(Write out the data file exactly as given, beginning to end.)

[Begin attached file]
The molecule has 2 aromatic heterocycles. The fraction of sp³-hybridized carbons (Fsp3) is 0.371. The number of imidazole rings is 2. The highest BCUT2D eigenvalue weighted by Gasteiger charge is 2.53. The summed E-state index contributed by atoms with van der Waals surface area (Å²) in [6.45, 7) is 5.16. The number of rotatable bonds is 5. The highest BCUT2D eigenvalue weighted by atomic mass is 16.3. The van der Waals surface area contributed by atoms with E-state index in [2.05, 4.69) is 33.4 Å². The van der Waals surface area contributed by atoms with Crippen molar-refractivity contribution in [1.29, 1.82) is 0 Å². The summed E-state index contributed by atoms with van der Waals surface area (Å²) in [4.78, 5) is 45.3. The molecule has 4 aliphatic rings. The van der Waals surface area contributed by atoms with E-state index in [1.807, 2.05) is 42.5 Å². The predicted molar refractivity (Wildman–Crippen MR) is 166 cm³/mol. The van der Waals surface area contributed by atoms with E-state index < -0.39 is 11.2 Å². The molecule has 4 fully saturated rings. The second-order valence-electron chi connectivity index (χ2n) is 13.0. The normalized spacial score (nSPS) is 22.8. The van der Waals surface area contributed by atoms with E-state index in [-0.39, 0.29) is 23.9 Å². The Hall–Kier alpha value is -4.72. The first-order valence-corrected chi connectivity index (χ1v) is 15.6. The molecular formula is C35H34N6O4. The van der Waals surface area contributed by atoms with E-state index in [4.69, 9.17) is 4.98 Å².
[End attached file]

The molecule has 2 aromatic heterocycles. The fraction of sp³-hybridized carbons (Fsp3) is 0.371. The number of imidazole rings is 2. The highest BCUT2D eigenvalue weighted by Gasteiger charge is 2.53. The summed E-state index contributed by atoms with van der Waals surface area (Å²) in [6.45, 7) is 5.16. The number of rotatable bonds is 5. The highest BCUT2D eigenvalue weighted by atomic mass is 16.3. The van der Waals surface area contributed by atoms with E-state index in [2.05, 4.69) is 33.4 Å². The van der Waals surface area contributed by atoms with Crippen molar-refractivity contribution in [1.29, 1.82) is 0 Å². The summed E-state index contributed by atoms with van der Waals surface area (Å²) in [4.78, 5) is 45.3. The molecule has 4 aliphatic rings. The van der Waals surface area contributed by atoms with E-state index in [1.807, 2.05) is 42.5 Å². The predicted molar refractivity (Wildman–Crippen MR) is 166 cm³/mol. The van der Waals surface area contributed by atoms with E-state index < -0.39 is 11.2 Å². The molecule has 4 fully saturated rings. The second-order valence-electron chi connectivity index (χ2n) is 13.0. The normalized spacial score (nSPS) is 22.8. The van der Waals surface area contributed by atoms with E-state index in [-0.39, 0.29) is 23.9 Å². The Hall–Kier alpha value is -4.72. The first-order valence-corrected chi connectivity index (χ1v) is 15.6. The molecular formula is C35H34N6O4. The van der Waals surface area contributed by atoms with E-state index in [4.69, 9.17) is 4.98 Å².